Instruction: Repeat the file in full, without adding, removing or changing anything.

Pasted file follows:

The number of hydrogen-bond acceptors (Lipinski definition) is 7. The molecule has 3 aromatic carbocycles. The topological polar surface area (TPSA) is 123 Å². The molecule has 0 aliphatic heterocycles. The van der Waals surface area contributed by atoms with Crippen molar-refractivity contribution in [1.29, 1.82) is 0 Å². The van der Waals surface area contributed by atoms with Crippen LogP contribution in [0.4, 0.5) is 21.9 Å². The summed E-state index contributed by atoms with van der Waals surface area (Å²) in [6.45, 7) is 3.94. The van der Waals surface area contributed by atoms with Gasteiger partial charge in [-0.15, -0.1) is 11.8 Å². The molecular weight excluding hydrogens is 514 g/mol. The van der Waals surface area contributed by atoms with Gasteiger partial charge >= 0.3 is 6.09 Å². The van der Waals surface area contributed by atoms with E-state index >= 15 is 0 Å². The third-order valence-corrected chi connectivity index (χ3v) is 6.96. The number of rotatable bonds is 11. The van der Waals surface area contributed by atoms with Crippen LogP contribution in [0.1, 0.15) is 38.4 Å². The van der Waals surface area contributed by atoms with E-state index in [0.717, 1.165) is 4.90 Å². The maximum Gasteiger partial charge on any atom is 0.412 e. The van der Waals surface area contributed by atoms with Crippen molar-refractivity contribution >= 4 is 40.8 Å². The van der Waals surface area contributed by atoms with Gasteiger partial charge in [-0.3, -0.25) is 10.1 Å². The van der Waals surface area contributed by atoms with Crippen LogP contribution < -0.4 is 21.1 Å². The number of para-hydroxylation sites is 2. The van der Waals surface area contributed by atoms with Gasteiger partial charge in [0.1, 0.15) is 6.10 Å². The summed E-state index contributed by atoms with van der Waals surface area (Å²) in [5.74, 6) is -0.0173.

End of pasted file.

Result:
The number of hydrogen-bond acceptors (Lipinski definition) is 7. The molecule has 3 aromatic carbocycles. The topological polar surface area (TPSA) is 123 Å². The molecule has 0 aliphatic heterocycles. The van der Waals surface area contributed by atoms with Crippen molar-refractivity contribution in [1.29, 1.82) is 0 Å². The van der Waals surface area contributed by atoms with Crippen LogP contribution in [0.4, 0.5) is 21.9 Å². The summed E-state index contributed by atoms with van der Waals surface area (Å²) in [6.45, 7) is 3.94. The van der Waals surface area contributed by atoms with Gasteiger partial charge in [-0.15, -0.1) is 11.8 Å². The molecular weight excluding hydrogens is 514 g/mol. The van der Waals surface area contributed by atoms with Gasteiger partial charge >= 0.3 is 6.09 Å². The van der Waals surface area contributed by atoms with E-state index >= 15 is 0 Å². The third-order valence-corrected chi connectivity index (χ3v) is 6.96. The number of rotatable bonds is 11. The van der Waals surface area contributed by atoms with Crippen LogP contribution in [0.1, 0.15) is 38.4 Å². The van der Waals surface area contributed by atoms with E-state index in [0.717, 1.165) is 4.90 Å². The maximum Gasteiger partial charge on any atom is 0.412 e. The van der Waals surface area contributed by atoms with Crippen molar-refractivity contribution >= 4 is 40.8 Å². The van der Waals surface area contributed by atoms with Gasteiger partial charge in [-0.3, -0.25) is 10.1 Å². The van der Waals surface area contributed by atoms with Crippen LogP contribution < -0.4 is 21.1 Å². The number of para-hydroxylation sites is 2. The van der Waals surface area contributed by atoms with Gasteiger partial charge in [0.1, 0.15) is 6.10 Å². The summed E-state index contributed by atoms with van der Waals surface area (Å²) in [5.74, 6) is -0.0173.